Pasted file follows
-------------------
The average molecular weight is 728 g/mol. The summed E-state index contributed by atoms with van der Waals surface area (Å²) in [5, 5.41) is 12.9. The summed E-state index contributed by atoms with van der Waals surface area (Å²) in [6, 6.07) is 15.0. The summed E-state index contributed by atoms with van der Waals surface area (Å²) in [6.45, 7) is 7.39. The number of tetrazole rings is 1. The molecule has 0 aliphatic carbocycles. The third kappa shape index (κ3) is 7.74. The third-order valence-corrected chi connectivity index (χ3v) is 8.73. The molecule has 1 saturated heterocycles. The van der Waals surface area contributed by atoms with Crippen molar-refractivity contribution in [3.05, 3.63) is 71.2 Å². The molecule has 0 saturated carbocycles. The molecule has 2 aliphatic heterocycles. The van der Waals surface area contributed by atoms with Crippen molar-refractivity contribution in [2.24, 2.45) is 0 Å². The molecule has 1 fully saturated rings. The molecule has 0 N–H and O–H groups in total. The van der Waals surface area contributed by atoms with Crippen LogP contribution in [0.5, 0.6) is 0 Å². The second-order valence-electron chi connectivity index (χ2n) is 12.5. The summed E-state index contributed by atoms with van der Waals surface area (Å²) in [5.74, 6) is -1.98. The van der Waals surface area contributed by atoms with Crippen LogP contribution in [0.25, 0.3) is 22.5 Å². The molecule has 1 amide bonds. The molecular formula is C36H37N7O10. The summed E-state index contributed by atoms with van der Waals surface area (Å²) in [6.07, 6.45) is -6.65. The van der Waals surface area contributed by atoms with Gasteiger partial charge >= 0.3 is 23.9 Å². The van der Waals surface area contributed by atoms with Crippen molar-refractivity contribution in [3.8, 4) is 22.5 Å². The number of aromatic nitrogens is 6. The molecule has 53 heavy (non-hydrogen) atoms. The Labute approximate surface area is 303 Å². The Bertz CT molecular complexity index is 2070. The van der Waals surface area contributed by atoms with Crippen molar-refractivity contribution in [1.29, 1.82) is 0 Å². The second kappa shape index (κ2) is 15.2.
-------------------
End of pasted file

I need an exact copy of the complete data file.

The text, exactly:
The average molecular weight is 728 g/mol. The summed E-state index contributed by atoms with van der Waals surface area (Å²) in [5, 5.41) is 12.9. The summed E-state index contributed by atoms with van der Waals surface area (Å²) in [6, 6.07) is 15.0. The summed E-state index contributed by atoms with van der Waals surface area (Å²) in [6.45, 7) is 7.39. The number of tetrazole rings is 1. The molecule has 0 aliphatic carbocycles. The third kappa shape index (κ3) is 7.74. The third-order valence-corrected chi connectivity index (χ3v) is 8.73. The molecule has 1 saturated heterocycles. The van der Waals surface area contributed by atoms with Crippen molar-refractivity contribution in [3.05, 3.63) is 71.2 Å². The molecule has 0 saturated carbocycles. The molecule has 2 aliphatic heterocycles. The van der Waals surface area contributed by atoms with Crippen molar-refractivity contribution in [2.24, 2.45) is 0 Å². The molecule has 1 fully saturated rings. The molecule has 0 N–H and O–H groups in total. The van der Waals surface area contributed by atoms with Crippen LogP contribution in [0.5, 0.6) is 0 Å². The second-order valence-electron chi connectivity index (χ2n) is 12.5. The summed E-state index contributed by atoms with van der Waals surface area (Å²) in [5.74, 6) is -1.98. The van der Waals surface area contributed by atoms with Crippen LogP contribution in [0.25, 0.3) is 22.5 Å². The molecule has 1 amide bonds. The molecular formula is C36H37N7O10. The summed E-state index contributed by atoms with van der Waals surface area (Å²) in [6.07, 6.45) is -6.65. The van der Waals surface area contributed by atoms with Gasteiger partial charge >= 0.3 is 23.9 Å². The van der Waals surface area contributed by atoms with Crippen molar-refractivity contribution in [3.8, 4) is 22.5 Å². The number of aromatic nitrogens is 6. The molecule has 53 heavy (non-hydrogen) atoms. The Labute approximate surface area is 303 Å². The Bertz CT molecular complexity index is 2070. The van der Waals surface area contributed by atoms with Crippen molar-refractivity contribution in [1.29, 1.82) is 0 Å². The second kappa shape index (κ2) is 15.2.